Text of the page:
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‘A place things come to get another life:’ Vintage jukebox has a winner

picture of vintage jukebox
Todd Bookman
A 1982 jukebox loaded with 100 45s will hit the auction block Tuesday.

Editor's note: The winning bidder of the jukebox is Will Infantine, a State Representative and insurance broker from Manchester. In an exclusive interview with NHPR, Infantine said he plans on having the machine refurbished, and then plunking it in his family room. His family, including his daughters, gave their approval. "I like some of the old things," he said, adding that he thought the jukebox should be preserved. Infantine's winning bid was $1,025.

In a former cow barn on the outskirts of Concord, the items state government no longer wants or needs sit waiting for a new home.

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“New Hampshire Surplus is a place that things come to get another life,” says Amy Farnum, the agency’s administrator.

Part Goodwill, part auction house, this government-owned facility, also known as White Farm, resells a variety of goods to the public, with the proceeds going back to state coffers. Old filing cabinets from the health department stand near discarded power tools from the Department of Transportation. Police riot gear is in stock right now, along with printer toner.

“It’s an experience in itself just to come look at everything,” Farnum says.

Surplus also resells items seized by TSA at New Hampshire airports, which explains the buckets of pocket knives and the wall of snow globes, which are apparently classified as liquids. There are also hooks full of belts in this land of forgotten works, from saggy-pantsed fliers who forgot to get completely dressed after passing through security. They’re priced to move at five for a dollar.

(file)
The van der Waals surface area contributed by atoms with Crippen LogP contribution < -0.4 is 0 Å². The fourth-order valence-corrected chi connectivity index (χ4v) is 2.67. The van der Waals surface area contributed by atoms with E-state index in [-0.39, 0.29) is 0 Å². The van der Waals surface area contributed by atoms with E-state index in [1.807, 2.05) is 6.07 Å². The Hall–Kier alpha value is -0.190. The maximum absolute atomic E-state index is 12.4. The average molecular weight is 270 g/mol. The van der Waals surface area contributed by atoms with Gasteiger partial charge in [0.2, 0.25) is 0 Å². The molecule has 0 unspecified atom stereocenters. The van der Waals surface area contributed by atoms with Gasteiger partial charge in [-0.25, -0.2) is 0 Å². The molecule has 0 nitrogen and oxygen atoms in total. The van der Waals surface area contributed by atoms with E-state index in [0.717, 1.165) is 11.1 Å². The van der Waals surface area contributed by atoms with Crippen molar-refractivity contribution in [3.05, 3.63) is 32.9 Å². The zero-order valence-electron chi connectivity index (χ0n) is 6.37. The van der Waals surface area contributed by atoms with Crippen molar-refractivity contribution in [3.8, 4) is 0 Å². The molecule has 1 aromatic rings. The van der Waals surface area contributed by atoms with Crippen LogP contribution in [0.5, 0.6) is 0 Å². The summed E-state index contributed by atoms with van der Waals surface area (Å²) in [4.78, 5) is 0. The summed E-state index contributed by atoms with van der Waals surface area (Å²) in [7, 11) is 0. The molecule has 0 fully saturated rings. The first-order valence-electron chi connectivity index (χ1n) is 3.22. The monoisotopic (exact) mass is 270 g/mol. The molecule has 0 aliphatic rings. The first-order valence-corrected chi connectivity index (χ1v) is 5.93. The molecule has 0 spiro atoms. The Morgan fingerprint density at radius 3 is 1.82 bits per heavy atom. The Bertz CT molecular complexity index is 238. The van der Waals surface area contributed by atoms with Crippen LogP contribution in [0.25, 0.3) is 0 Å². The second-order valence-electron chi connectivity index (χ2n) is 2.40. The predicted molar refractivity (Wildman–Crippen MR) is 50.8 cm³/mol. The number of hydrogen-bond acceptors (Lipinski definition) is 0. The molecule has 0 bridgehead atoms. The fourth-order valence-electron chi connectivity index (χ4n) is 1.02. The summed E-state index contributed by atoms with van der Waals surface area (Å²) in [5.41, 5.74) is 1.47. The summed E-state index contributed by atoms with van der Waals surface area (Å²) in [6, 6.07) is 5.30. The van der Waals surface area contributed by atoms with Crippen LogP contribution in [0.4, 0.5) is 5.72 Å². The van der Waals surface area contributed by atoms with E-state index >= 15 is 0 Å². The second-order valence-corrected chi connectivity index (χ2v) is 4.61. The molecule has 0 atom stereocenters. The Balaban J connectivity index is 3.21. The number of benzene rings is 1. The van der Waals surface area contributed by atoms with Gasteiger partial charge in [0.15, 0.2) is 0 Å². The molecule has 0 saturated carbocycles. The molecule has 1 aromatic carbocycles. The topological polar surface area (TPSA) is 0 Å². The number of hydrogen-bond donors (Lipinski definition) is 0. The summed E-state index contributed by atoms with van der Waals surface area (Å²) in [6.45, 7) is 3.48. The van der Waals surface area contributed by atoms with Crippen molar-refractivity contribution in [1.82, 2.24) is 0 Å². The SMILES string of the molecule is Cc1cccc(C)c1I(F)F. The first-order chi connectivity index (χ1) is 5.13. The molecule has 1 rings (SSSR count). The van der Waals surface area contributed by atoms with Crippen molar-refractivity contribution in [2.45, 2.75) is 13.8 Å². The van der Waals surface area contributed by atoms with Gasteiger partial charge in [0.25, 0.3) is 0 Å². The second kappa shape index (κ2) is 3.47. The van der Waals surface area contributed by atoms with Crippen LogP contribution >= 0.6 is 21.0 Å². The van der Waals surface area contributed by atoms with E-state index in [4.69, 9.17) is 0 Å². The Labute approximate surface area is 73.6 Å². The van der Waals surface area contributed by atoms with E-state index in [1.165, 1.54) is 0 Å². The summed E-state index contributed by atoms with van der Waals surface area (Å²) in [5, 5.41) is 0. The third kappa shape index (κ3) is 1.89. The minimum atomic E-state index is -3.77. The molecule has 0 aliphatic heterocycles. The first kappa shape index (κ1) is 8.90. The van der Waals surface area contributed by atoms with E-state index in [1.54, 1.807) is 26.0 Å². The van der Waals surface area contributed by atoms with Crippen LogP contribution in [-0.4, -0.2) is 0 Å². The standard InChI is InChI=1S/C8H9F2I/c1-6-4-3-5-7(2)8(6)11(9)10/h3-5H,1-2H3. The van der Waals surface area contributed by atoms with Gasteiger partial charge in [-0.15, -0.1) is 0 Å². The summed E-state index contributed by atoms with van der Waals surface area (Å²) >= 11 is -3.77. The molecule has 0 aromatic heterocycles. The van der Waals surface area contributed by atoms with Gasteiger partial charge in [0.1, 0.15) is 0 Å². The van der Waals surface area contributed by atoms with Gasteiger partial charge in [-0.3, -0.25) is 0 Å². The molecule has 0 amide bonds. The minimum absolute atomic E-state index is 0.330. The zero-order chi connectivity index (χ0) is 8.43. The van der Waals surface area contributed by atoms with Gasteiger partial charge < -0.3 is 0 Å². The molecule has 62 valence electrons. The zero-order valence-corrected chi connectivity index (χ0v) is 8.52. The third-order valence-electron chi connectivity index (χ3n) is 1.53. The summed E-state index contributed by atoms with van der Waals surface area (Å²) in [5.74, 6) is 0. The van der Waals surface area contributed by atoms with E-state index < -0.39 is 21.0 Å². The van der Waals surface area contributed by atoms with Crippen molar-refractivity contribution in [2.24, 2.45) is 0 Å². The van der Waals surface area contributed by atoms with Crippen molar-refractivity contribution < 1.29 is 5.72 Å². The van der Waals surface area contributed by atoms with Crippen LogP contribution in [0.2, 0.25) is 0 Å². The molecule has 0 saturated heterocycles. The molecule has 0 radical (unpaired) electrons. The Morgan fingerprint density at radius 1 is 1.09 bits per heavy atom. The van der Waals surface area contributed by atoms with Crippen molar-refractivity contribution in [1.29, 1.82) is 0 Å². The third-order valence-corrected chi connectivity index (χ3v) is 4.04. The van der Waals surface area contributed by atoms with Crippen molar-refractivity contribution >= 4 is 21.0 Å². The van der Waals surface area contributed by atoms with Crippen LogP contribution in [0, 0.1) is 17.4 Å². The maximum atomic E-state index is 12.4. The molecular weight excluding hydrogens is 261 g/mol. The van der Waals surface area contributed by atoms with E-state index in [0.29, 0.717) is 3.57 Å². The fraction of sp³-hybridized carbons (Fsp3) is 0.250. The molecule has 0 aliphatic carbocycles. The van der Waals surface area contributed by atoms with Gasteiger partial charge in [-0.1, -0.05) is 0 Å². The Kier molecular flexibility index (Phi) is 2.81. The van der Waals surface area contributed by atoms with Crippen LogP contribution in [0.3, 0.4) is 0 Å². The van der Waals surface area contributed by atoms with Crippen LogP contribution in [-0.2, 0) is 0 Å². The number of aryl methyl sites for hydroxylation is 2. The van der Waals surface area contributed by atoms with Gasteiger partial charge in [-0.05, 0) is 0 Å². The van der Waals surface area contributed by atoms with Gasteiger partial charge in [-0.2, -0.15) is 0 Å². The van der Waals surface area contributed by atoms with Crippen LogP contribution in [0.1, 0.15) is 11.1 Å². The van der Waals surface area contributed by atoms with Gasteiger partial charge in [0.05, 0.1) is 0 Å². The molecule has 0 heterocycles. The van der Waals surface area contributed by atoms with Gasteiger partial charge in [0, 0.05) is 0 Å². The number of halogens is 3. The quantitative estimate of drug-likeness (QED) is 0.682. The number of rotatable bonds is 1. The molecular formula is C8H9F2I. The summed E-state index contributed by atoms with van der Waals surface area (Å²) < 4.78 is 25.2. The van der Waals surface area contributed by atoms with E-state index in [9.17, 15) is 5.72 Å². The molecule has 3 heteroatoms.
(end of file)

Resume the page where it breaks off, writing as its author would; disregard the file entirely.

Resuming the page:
picture of a wall of snow globes
Todd Bookman/NHPR
Snow globes seized by TSA at New Hampshire airports find their way to Surplus, where they are resold.

But in the middle of the room where cows were once milked, Farnum shows off the deal of the week: a vintage jukebox from 1982, a time capsule from the N.H. Veterans Home in Tilton.

“They used it for a couple of decades in their rec room,” she says.

This AMI/Rowe model comes pre-loaded with 200 songs, all on 45s: the variety is staggering. From John Denver to Whitney Houston, Alabama to Frank Sinatra, staff and customers here at Surplus have been enjoying the jukebox’s unpredictable mix of songs. It’s a perfect chaotic soundtrack to a chaotic shopping experience.

“A great mix of the decades, for sure,” Farnum says.

The jukebox is in decent condition, though the left speaker didn’t work during a recent visit and the screen is on the fritz. The slot for quarters is disconnected, so all the Patsy Cline you can handle is free of charge.

The jukebox will go to the highest bidder in an online auction that ends at 3pm Tuesday. At last check, the price was above $600. Whoever wins will need to have a few friends to help them lift the four-foot tall jukebox, as it likely weighs hundreds of pounds.

a picture of belts
Todd Bookman/NHPR
Forgotten belts from airport travelers are priced to move at five for a dollar.

Farnum may be used to seeing the odd, the interesting and the useless items wrung out of state government find new homes.

Still, she says about the jukebox: “I’m going to be sad to see it go.”

Todd started as a news correspondent with NHPR in 2009. He spent nearly a decade in the non-profit world, working with international development agencies and anti-poverty groups. He holds a master’s degree in public administration from Columbia University.

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